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At the start of the pandemic, the World Health Organization (WHO) was on its feet due to delayed responses and poor guidance in responses to the initial outbreak.

The logic of the argument However, his director general that the virus will continue to bring nasty surprises until the vaccine crisis is addressed cannot be denied.

The G20 countries have received 80 percent of the world’s vaccines, said Dr. Tedros Adhanom Ghebreyesus. This appalling imbalance must now be addressed. In South Africa, where the Omicron variant was identified, the number of cases is expected to triple by the end of the week.

Richer countries are now usually so heavily vaccinated that the possibilities for the virus to produce new mutations are increasingly limited will. It follows that the largest populations of unvaccinated and vulnerable citizens are those who have the greatest chance of Sars-CoV-2 finding a new way to wreak havoc and break through.

Health Secretary Stephen Donnelly’s confirmation that the mutation has most likely arrived on our own shores, suggests that there is yet another game changer to consider.

Until then, we have yet to figure out whether it is more easily transmitted, causes more serious diseases, or what effects it will have on vaccines has.

But in the meantime we have every reason to be deeply concerned. WHO is concerned enough to declare a very high risk of “flare-ups with serious consequences”.

It appears that global vaccine injustice has grown in the most glaring way. As Dr. Tedros put it, we hardly needed another wake-up call. Given the havoc the virus has wreaked, we should have been wide awake by now.

At home, Niac has already agreed that the booster campaign should be extended to everyone over the age of 16. Walk-in clinics are currently only for people over 60 and medical staff.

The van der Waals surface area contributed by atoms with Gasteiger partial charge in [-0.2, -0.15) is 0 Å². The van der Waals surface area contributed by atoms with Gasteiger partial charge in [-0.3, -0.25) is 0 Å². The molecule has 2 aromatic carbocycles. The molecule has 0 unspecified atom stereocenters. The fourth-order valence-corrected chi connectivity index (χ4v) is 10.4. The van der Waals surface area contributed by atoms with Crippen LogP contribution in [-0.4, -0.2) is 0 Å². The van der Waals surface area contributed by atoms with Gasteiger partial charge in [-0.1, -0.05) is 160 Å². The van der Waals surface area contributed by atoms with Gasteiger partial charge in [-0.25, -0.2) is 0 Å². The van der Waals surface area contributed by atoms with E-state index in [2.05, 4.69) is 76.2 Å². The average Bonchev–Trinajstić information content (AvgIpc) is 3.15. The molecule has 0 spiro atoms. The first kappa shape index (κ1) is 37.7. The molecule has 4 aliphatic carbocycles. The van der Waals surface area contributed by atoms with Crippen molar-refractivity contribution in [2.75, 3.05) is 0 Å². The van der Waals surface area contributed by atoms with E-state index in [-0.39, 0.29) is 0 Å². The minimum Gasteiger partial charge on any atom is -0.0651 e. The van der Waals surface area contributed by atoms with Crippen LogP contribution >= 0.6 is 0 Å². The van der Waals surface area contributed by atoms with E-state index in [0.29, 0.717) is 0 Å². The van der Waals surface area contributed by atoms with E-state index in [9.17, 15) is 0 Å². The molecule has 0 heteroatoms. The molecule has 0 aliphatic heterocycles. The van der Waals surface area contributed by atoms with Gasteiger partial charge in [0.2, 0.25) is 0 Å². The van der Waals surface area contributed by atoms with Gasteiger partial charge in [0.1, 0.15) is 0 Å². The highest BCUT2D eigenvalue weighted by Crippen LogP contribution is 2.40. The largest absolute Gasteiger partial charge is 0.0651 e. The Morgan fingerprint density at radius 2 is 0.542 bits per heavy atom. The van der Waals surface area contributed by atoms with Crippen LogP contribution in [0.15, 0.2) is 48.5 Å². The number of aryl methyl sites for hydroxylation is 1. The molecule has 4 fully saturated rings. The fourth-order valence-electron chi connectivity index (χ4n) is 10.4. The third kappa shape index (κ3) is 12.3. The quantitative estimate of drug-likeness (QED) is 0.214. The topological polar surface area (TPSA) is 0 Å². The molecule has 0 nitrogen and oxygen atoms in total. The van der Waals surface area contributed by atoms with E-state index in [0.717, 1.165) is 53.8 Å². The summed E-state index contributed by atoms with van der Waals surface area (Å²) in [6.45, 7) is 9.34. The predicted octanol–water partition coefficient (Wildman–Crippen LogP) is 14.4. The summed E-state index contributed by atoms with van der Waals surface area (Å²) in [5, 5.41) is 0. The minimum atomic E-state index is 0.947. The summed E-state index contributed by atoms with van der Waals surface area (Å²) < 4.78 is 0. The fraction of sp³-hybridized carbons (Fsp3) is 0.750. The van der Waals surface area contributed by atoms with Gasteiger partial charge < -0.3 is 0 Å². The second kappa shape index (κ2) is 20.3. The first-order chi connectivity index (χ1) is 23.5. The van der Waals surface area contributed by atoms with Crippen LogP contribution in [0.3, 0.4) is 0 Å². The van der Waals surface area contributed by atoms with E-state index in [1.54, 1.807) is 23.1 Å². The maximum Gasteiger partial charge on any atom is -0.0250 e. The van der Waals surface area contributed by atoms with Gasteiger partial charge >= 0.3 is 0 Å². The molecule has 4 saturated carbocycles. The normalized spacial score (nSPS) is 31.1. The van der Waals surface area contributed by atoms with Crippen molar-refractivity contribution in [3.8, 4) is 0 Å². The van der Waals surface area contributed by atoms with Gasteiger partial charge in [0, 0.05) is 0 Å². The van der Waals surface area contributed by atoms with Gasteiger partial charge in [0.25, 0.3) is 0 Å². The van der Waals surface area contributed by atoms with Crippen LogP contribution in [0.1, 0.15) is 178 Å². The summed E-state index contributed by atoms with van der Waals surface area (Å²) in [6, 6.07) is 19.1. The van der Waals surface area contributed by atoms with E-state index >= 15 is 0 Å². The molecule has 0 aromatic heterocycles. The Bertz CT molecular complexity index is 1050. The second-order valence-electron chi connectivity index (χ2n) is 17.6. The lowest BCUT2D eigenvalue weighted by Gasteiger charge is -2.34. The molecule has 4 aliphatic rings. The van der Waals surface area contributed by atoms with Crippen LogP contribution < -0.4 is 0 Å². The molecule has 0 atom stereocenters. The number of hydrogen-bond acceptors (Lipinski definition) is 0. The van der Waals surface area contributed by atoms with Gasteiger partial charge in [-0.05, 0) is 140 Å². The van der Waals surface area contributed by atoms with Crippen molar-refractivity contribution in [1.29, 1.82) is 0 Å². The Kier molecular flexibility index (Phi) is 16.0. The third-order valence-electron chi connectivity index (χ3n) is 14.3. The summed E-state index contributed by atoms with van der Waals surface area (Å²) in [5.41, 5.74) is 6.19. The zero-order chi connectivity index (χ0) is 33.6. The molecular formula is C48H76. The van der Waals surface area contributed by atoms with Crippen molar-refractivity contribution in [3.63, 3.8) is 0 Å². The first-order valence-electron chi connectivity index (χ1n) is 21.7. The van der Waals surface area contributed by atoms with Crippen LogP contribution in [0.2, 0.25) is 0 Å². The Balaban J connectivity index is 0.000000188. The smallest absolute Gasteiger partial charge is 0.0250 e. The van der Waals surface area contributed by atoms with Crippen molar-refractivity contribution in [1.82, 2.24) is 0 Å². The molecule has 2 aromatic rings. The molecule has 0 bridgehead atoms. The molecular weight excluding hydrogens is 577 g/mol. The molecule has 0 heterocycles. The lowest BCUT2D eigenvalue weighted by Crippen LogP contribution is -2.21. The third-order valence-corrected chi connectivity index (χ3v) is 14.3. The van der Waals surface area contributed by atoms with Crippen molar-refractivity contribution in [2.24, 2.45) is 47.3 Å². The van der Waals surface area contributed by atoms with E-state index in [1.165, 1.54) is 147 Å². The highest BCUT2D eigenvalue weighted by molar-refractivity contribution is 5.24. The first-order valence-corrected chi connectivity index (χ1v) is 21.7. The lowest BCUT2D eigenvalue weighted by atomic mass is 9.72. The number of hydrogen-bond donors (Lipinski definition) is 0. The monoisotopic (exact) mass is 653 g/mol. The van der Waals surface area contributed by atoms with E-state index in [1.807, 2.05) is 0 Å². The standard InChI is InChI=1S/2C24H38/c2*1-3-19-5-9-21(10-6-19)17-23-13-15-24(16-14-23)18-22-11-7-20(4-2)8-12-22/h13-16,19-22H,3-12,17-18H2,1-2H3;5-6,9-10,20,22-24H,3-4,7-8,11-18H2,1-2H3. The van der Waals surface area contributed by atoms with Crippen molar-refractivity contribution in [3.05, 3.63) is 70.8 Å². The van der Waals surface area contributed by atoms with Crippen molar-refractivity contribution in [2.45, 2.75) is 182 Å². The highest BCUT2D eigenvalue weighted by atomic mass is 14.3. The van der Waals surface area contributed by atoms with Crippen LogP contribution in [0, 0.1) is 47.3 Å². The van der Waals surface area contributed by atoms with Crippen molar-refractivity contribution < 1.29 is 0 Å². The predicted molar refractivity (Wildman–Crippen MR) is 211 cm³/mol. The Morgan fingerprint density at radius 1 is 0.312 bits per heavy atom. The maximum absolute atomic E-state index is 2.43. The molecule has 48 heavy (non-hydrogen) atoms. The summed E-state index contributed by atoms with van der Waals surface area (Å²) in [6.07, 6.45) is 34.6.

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However, as vaccines become increasingly less effective, what needs to be done to expand and accelerate this adoption must be addressed immediately. When positive cases are discovered, improved contact tracking and sequencing is also essential. But despite the terrible losses and sacrifices, the last 20 months have also been marked by remarkable achievements.

Science has made enormous strides. Pfizer says it can deliver a vaccine that counteracts the new variant within 100 days of sequencing.

But the same lessons are coming home around the world. The longer it takes to vaccinate populations, the faster we will go through the Greek alphabet with new variants. The only way to mitigate this is to vaccinate more people faster.

There is no getting around the well-known range of detection and mitigation measures – mask requirements in public places, distance and hygiene protocols.

But above all, we need to respond collectively. As other countries have shown with gloomy certainty, “waiting” is a lost strategy.




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